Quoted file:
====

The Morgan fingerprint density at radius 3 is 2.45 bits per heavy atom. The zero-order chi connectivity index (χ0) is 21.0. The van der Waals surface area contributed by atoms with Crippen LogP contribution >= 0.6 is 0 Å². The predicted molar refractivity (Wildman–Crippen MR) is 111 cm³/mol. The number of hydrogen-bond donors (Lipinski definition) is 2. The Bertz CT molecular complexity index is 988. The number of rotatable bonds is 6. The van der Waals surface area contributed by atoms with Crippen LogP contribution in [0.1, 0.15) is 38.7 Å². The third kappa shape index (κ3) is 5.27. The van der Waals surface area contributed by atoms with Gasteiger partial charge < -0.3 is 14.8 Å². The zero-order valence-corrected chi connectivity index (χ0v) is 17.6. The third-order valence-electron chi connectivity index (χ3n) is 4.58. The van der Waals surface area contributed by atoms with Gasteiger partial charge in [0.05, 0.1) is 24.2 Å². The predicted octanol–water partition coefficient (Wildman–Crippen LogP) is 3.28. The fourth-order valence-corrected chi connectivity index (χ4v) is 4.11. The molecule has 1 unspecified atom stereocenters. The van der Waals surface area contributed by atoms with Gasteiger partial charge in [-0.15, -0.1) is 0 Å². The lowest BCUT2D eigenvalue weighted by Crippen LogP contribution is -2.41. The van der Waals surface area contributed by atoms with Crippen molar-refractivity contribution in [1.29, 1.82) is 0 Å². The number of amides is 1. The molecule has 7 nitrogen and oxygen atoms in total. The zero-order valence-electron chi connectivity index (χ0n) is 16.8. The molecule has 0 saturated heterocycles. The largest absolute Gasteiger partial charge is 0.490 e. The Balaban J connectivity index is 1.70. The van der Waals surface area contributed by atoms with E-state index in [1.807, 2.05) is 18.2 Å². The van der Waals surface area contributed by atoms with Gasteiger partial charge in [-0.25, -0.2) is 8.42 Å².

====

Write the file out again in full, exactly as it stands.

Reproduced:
The Morgan fingerprint density at radius 3 is 2.45 bits per heavy atom. The zero-order chi connectivity index (χ0) is 21.0. The van der Waals surface area contributed by atoms with Crippen LogP contribution >= 0.6 is 0 Å². The predicted molar refractivity (Wildman–Crippen MR) is 111 cm³/mol. The number of hydrogen-bond donors (Lipinski definition) is 2. The Bertz CT molecular complexity index is 988. The number of rotatable bonds is 6. The van der Waals surface area contributed by atoms with Crippen LogP contribution in [0.1, 0.15) is 38.7 Å². The third kappa shape index (κ3) is 5.27. The van der Waals surface area contributed by atoms with Gasteiger partial charge < -0.3 is 14.8 Å². The zero-order valence-corrected chi connectivity index (χ0v) is 17.6. The third-order valence-electron chi connectivity index (χ3n) is 4.58. The van der Waals surface area contributed by atoms with Gasteiger partial charge in [0.05, 0.1) is 24.2 Å². The predicted octanol–water partition coefficient (Wildman–Crippen LogP) is 3.28. The fourth-order valence-corrected chi connectivity index (χ4v) is 4.11. The molecule has 1 unspecified atom stereocenters. The van der Waals surface area contributed by atoms with Gasteiger partial charge in [-0.15, -0.1) is 0 Å². The lowest BCUT2D eigenvalue weighted by Crippen LogP contribution is -2.41. The van der Waals surface area contributed by atoms with Crippen molar-refractivity contribution in [1.29, 1.82) is 0 Å². The number of amides is 1. The molecule has 7 nitrogen and oxygen atoms in total. The zero-order valence-electron chi connectivity index (χ0n) is 16.8. The molecule has 0 saturated heterocycles. The largest absolute Gasteiger partial charge is 0.490 e. The Balaban J connectivity index is 1.70. The van der Waals surface area contributed by atoms with E-state index in [1.807, 2.05) is 18.2 Å². The van der Waals surface area contributed by atoms with Gasteiger partial charge in [-0.25, -0.2) is 8.42 Å².